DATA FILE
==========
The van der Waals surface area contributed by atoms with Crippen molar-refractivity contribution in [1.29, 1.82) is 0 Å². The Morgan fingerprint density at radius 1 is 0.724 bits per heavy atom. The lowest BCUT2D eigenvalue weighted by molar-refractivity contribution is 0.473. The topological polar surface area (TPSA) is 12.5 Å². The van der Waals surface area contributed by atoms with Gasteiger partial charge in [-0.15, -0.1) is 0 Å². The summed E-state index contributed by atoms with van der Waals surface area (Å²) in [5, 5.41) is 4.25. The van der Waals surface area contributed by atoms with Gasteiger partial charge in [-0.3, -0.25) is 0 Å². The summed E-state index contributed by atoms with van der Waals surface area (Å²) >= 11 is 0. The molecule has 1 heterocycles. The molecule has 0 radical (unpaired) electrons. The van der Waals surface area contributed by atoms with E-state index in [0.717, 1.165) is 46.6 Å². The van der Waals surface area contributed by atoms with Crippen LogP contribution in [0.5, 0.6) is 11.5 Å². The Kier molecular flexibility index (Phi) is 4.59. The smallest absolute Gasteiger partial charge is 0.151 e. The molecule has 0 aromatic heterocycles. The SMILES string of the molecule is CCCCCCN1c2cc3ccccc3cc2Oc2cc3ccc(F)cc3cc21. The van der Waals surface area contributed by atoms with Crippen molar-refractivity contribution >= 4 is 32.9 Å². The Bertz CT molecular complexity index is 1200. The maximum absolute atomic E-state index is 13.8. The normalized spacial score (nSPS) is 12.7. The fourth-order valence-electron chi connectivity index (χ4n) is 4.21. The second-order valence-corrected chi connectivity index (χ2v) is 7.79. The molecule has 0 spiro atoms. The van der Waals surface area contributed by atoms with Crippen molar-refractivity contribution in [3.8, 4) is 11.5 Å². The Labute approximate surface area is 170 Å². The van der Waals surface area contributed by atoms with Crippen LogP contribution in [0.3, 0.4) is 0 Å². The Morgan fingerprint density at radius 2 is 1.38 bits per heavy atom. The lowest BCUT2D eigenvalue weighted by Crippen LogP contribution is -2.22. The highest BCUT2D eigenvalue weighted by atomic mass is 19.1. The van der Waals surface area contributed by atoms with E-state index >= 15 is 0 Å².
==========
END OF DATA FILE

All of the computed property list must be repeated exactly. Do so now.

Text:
The van der Waals surface area contributed by atoms with Crippen molar-refractivity contribution in [1.29, 1.82) is 0 Å². The Morgan fingerprint density at radius 1 is 0.724 bits per heavy atom. The lowest BCUT2D eigenvalue weighted by molar-refractivity contribution is 0.473. The topological polar surface area (TPSA) is 12.5 Å². The van der Waals surface area contributed by atoms with Gasteiger partial charge in [-0.15, -0.1) is 0 Å². The summed E-state index contributed by atoms with van der Waals surface area (Å²) in [5, 5.41) is 4.25. The van der Waals surface area contributed by atoms with Gasteiger partial charge in [-0.3, -0.25) is 0 Å². The summed E-state index contributed by atoms with van der Waals surface area (Å²) >= 11 is 0. The molecule has 1 heterocycles. The molecule has 0 radical (unpaired) electrons. The van der Waals surface area contributed by atoms with E-state index in [0.717, 1.165) is 46.6 Å². The van der Waals surface area contributed by atoms with Crippen LogP contribution in [0.5, 0.6) is 11.5 Å². The Kier molecular flexibility index (Phi) is 4.59. The smallest absolute Gasteiger partial charge is 0.151 e. The molecule has 0 aromatic heterocycles. The SMILES string of the molecule is CCCCCCN1c2cc3ccccc3cc2Oc2cc3ccc(F)cc3cc21. The van der Waals surface area contributed by atoms with Crippen molar-refractivity contribution >= 4 is 32.9 Å². The Bertz CT molecular complexity index is 1200. The maximum absolute atomic E-state index is 13.8. The normalized spacial score (nSPS) is 12.7. The fourth-order valence-electron chi connectivity index (χ4n) is 4.21. The second-order valence-corrected chi connectivity index (χ2v) is 7.79. The molecule has 0 spiro atoms. The van der Waals surface area contributed by atoms with Crippen molar-refractivity contribution in [3.8, 4) is 11.5 Å². The Labute approximate surface area is 170 Å². The van der Waals surface area contributed by atoms with Crippen LogP contribution in [0.3, 0.4) is 0 Å². The Morgan fingerprint density at radius 2 is 1.38 bits per heavy atom. The lowest BCUT2D eigenvalue weighted by Crippen LogP contribution is -2.22. The highest BCUT2D eigenvalue weighted by atomic mass is 19.1. The van der Waals surface area contributed by atoms with E-state index >= 15 is 0 Å².